Thinking may seem like a deliberate process, but in reality, much of it happens automatically. And that can be a good thing. Without automatic thinking, our day would grind to a halt. It’s what allows us to drive to work without pulling out a map every time, for example. We are on autopilot, defaulting to knowledge we have previously learned.
Problems arise, however, when what we have previously learned includes negative ways of thinking about ourselves. Where do these thoughts come from? A perfectionistic or critical parent, classmates who reject or bully us, or “ideals” of beauty or success as portrayed on TV or through other media are all known to contribute to these negative thoughts.
Without a conscious effort to take our thinking off autopilot, we can become trapped by negative beliefs without ever realizing it. We assume our thoughts represent an objective view of reality and react accordingly. A person might decline a party invitation, for example, because she has learned to think of herself as socially inept. Because of this belief, she doesn’t attend the party and never has the chance to find out that it is not true.
How can we sidestep such thought traps and open ourselves up to our true potential? The techniques used in cognitive behavioral therapy (CBT) provide a helpful place to start. CBT encourages identifying automatic thoughts, teasing out the distortions and replacing them with more accurate and realistic ways of thinking.
For example, the woman mentioned above could challenge her belief in her ineptness by recalling times when social situations went well. By doing so, she would likely realize it’s not true that she is always socially awkward, and there is no reason to assume things would go poorly at the party. Rather than being stuck in distorted thinking, she would then be able to realistically assess her social strengths and weaknesses, and feel more confident about future interactions.
The goal in this type of analysis is not to try to balance out negative patterns of thought with mindless cheerleading, but to approach our beliefs about ourselves much as a good detective might: by seeking the facts rather than defaulting to assumptions. In this way, unhealthy patterns are broken, expectations become more positive and self-esteem rises. We can help ourselves in this task of self-discovery by keeping these things in mind:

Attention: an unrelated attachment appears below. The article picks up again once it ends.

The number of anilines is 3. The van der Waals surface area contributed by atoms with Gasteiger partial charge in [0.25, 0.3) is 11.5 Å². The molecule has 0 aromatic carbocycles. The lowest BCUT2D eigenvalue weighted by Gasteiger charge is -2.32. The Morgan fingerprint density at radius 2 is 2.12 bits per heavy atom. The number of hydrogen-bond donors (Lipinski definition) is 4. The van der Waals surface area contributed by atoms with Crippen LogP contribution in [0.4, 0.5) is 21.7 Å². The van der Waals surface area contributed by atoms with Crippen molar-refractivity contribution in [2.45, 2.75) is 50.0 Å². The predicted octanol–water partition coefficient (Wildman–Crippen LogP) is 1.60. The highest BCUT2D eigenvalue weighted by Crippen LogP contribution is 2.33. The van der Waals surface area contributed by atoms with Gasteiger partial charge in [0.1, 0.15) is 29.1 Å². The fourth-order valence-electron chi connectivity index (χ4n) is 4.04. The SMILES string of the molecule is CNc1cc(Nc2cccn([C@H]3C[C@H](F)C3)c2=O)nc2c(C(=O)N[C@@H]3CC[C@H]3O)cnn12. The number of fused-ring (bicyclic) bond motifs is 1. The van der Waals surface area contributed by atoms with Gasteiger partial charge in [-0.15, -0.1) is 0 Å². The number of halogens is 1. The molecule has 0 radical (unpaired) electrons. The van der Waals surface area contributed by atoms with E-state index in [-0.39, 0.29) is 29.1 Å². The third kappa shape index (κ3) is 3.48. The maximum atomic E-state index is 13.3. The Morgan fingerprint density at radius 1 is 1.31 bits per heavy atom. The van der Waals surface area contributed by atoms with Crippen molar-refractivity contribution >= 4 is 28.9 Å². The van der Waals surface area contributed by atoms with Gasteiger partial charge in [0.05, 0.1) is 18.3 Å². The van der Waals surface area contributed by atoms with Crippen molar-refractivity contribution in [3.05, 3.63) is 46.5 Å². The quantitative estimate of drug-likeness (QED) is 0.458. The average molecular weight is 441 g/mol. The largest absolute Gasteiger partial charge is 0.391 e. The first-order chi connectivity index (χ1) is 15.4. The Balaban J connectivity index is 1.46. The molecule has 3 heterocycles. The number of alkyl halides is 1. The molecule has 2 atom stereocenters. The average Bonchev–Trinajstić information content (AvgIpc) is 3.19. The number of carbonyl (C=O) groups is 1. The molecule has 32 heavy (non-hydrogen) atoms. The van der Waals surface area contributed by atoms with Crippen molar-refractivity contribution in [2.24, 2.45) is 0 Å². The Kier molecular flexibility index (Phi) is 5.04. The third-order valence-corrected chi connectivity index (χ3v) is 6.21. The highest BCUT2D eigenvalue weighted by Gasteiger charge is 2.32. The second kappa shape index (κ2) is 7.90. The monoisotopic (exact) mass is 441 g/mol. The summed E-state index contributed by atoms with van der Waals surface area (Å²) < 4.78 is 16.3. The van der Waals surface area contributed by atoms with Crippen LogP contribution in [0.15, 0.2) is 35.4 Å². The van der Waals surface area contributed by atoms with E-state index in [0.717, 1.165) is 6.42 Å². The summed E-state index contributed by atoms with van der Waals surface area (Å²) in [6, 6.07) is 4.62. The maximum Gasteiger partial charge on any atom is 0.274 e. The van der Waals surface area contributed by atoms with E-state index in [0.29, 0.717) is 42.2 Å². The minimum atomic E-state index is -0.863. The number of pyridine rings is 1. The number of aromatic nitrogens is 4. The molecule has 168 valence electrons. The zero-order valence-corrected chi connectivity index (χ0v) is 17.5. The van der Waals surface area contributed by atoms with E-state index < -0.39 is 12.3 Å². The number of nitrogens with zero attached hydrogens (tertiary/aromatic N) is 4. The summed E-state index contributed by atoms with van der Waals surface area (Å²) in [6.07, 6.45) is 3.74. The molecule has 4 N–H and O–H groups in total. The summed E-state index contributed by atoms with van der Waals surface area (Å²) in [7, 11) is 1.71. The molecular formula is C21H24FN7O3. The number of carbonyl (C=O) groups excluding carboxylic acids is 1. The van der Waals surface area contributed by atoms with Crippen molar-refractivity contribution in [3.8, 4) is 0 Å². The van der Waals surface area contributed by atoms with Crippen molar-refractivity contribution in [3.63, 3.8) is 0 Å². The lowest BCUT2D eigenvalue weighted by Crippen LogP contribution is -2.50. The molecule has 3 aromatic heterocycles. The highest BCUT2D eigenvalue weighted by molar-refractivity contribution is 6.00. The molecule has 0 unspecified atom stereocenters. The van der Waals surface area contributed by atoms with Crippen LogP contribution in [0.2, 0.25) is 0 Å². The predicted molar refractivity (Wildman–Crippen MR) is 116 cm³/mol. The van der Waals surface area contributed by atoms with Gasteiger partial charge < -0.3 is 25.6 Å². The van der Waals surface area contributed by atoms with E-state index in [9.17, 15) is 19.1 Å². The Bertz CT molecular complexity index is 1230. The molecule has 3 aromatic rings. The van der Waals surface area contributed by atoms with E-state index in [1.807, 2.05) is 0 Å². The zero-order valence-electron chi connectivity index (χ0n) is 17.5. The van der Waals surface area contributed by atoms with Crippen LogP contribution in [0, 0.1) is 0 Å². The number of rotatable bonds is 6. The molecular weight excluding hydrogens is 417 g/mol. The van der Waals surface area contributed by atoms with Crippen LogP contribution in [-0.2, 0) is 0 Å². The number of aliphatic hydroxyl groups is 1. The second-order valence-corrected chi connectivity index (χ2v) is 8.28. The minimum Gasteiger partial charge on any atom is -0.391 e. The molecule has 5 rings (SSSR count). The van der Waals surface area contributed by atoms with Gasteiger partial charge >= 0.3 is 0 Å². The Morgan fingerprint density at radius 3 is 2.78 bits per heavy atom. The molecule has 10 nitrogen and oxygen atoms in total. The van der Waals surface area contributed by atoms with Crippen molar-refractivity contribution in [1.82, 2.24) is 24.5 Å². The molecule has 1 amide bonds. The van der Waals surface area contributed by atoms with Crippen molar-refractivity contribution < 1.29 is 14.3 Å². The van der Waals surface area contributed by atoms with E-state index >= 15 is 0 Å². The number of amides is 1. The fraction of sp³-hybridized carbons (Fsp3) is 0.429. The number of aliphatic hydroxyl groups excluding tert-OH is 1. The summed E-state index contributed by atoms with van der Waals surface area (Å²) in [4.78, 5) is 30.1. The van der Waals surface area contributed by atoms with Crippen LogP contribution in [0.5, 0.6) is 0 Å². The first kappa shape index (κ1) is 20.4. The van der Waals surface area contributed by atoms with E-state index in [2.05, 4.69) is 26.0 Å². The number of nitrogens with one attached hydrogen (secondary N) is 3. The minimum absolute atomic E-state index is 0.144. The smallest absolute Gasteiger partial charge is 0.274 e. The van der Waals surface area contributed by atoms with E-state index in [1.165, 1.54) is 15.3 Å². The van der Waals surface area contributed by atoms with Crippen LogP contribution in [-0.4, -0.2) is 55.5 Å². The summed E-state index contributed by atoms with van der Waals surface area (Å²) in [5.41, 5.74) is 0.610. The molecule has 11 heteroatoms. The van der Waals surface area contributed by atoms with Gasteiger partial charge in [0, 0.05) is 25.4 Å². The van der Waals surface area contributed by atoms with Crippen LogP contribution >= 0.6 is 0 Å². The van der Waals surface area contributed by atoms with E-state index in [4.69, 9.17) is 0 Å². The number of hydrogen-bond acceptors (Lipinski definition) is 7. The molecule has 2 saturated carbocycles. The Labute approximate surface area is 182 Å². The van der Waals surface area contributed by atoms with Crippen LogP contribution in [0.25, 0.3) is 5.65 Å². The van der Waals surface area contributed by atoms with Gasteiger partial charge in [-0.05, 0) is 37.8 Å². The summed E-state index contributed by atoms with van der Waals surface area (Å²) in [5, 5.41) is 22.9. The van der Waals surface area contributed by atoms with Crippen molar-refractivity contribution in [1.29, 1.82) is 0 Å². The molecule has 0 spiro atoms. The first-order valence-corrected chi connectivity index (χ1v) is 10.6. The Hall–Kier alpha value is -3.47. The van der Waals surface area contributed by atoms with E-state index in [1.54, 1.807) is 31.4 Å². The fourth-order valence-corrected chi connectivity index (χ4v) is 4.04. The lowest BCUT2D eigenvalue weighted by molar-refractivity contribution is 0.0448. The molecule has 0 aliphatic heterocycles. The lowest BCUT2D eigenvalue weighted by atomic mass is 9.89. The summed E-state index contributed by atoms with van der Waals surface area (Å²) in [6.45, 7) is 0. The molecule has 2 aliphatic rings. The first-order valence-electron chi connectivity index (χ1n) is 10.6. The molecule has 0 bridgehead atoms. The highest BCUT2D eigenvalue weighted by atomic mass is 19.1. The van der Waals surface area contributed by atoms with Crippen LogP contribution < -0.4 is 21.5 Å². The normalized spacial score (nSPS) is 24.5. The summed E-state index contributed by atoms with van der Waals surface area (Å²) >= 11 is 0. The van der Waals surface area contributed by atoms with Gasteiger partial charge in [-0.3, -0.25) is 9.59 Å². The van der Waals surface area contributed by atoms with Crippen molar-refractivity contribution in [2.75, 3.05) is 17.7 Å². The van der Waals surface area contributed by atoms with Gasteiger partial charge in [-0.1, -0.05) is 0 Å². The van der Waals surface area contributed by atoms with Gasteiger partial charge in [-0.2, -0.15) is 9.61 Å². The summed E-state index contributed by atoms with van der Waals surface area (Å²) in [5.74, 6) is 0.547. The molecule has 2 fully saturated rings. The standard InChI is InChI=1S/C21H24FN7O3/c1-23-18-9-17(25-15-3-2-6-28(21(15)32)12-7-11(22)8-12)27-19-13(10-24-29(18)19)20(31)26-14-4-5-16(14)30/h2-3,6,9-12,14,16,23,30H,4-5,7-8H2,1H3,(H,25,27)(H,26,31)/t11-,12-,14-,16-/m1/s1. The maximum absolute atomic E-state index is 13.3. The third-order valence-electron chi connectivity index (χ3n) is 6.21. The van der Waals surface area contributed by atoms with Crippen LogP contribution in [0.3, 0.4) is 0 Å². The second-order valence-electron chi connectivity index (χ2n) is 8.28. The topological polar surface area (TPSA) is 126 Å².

- Beware the all-or-nothing mindset. Pay attention when you find yourself using words such as “never,” “always” or “every.” This is a clue that you are thinking in black and white rather than recognizing life’s many shades of gray. After an unsuccessful job interview, for example, you might find yourself thinking you “always” blow it when the more accurate reality is that, this time, things didn’t go as well as you’d hoped.
- Don’t rush to judgment. The negative thoughts we harbor about ourselves can lead us to misread situations. Rather than make the leap from “My co-workers didn’t invite me to lunch” to “They don’t like me,” for example, keep an open mind about what might have been behind the action until you know the facts.
- Calculate the odds. You’re convinced your prospects are doomed because you didn’t get into the college of your choice. Or you see the end of a relationship as proof you’ll be alone forever. Ask yourself what the chances are of this really happening. Successful people come from all backgrounds, for example. There’s no reason to suppose you can’t be one of them. And while the end of a relationship can be painful, it doesn’t follow that you are unlovable.
- Realize that our minds love to label. Through each moment of each day, we are constantly categorizing everything we experience and think. It’s easy to see these as truths rather than recognizing them for what they are – often, imperfect attempts to make sense of our world.
- Be your best friend, not your worst critic. You don’t have to convince yourself that you’re perfect when challenging your automatic thinking; you just have to remind yourself that no matter what weaknesses you believe that you possess, you are worthy of the same support and kindness you extend to others.